Cutting tool tips ..........
1. Three most common tools - knife, saw and axe. Knife is a useful tool for all applications. Saw, even a blind man can use a saw - its a safe tool and coupled with a knife can produce most of your needs. Axes are the most dangerious tools, buy a good quality one and if used with care it'll last a life time.
2. Knives, nothing is more likely to part a "shrafter" from his hard earned cash than a knife! The market is huge yet 2/3 of all tool sold arent worth a cent. Things to consider - cost to usage! As quoted before the man who uses a knife the most is usually the one who can least afford one - ergo the "factory" makers of cutting tools (frosts for example) generally make a excellent knife aimed at workman like users while the custom knife makers aim for those who use their knifes less .........which can often mean a budget knife like a clipper is technically superior to a expensive custom knife.
3. No one knife is good for everything and you cant re-nvent the wheel. Thus avoid gimmicky new tools made/designed by makers who either never really use them or just sell fearsome tools which have a celebraty name stuck on them. A traditional designed "hunting" style knife will general serve you better - a saami knife, a leuku and Puuko combo evolved over thousands of years, used and trusted by people who live or lived in the wilderness is a far better option.
4. Avoid knives with thick spined blades (unless you want a pry bar) - and a remember a blunt knife is a screw driver.
5. Saws and axes - while a small folding (pruning saw) is a handy tool it isnt a wilderness living tool - equally a hatchet is a good travellers tool but a felling axe is better if you plan to live in the woods on a longer term! Dont beleive me?? Look at any set of indiginious peoples and tell me how many you see using "compromise tools"! Or even go to your local garage and ask the mechanic there to repair your car using only a multi-tool!
6. Axe handles should ideally be the length of your arm from arm pit to finger tip as this gives you maximum machanical advantage and eye hand co-ordination. Like was a knife blade should be the width of your palm, for a leuku double the width of your palm is good as eye hand co-ordination is still there.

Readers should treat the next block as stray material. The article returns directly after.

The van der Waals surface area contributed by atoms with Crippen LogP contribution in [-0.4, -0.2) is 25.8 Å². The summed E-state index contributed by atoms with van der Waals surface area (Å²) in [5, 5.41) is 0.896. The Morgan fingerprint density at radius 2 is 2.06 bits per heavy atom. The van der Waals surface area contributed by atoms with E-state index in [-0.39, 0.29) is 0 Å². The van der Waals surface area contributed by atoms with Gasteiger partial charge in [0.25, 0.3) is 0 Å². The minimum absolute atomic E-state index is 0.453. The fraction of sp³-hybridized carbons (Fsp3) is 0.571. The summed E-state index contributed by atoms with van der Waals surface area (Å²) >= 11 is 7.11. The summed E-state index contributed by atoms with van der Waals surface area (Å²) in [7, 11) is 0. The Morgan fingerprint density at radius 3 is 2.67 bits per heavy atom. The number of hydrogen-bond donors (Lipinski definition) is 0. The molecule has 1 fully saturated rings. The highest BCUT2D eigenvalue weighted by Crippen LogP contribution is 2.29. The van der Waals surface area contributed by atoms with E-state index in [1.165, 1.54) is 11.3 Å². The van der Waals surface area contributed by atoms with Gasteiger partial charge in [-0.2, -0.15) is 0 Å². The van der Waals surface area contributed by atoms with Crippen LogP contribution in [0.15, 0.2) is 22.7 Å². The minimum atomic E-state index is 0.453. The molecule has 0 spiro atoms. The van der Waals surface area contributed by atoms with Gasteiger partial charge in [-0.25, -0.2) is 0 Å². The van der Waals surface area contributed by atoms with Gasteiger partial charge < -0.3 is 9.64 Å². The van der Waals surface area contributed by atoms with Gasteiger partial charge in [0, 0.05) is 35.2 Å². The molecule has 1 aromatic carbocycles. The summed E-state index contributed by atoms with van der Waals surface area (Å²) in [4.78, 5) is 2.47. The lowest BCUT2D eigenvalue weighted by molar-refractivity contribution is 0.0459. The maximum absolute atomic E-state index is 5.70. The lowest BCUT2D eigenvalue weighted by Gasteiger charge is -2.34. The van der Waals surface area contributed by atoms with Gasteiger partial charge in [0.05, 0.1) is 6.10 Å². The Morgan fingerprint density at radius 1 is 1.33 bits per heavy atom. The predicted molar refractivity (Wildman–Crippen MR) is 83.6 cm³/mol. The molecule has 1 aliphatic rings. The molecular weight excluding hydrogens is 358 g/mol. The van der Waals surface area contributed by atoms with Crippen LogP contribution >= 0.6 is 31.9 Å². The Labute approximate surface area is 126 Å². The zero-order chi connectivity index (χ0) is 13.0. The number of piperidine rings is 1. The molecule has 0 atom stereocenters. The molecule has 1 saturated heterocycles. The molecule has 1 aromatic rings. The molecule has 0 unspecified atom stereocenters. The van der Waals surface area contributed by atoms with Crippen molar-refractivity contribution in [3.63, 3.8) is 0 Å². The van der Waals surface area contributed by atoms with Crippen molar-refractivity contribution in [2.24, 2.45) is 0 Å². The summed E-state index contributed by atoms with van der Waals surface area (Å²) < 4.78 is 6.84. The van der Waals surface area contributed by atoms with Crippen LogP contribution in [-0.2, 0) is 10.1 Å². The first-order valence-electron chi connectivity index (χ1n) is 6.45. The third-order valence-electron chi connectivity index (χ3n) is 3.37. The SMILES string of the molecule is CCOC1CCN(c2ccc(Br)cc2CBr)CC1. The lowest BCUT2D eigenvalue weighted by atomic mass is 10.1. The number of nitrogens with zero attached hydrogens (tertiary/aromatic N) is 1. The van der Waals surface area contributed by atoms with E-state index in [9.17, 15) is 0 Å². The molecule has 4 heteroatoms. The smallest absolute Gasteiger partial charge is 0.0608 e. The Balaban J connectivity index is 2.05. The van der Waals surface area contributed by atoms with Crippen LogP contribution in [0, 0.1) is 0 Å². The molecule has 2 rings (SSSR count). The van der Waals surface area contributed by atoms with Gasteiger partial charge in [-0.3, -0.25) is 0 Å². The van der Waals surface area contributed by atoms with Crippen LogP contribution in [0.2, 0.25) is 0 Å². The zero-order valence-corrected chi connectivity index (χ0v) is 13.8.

7. Other bushy hand tools include the crook knife or spoon knife, a hand craft tool for making bowls and spoons but not one you'll die without. Adzes and augers - again additions but not life dependant tools.
8. Avoid the classic trap of buying for buying sake - remember you have to carry these tools - a well used workman like tool speaks volumes of the owner while a man with shiney knives and more tools hanging off his belt than the average viking raider just looks stupid!
9. With the better designed knives cost doesnt alway equate to quality. A £10 frosts knife may well be better than a £200 custom tool.
10. Know how to sharpen your tool and well as basic first aid for cuts.
11. NEVER carry a cutting tool without carrying a first aid kit. NEVER use a cutting tool when tired, drunk or in poorly lit conditions (night time) Never throw your knife or stick it in the ground.
12. ALWAYS carry a small first aid kit - ALWAYS clean your knife after use - ALWAYS resheath your knife after use (a knife should never be left ont he ground or even a tree stump or log ect) unless you've been butchering game then clean the knife before returning to sheath.
13. Carbon steel can be given a patina by leaving it over night covered in Balsamic vinegar - this will blacken the blade (wide of the excess blackening in the morning ect and oil) Avoid knives with leather handles. Plastic, zytel or kydex sheaths can be cleaned with boiling water.
14. Experience speaks volumes - Learn to use your cutting tool throughly.
15. A pocket knife with a utility blade, a smaller "surgical" blade, can opener, bottle opener and awl is a useful tool and can in experienced hands (married with a axe) be the only cutting tool you need.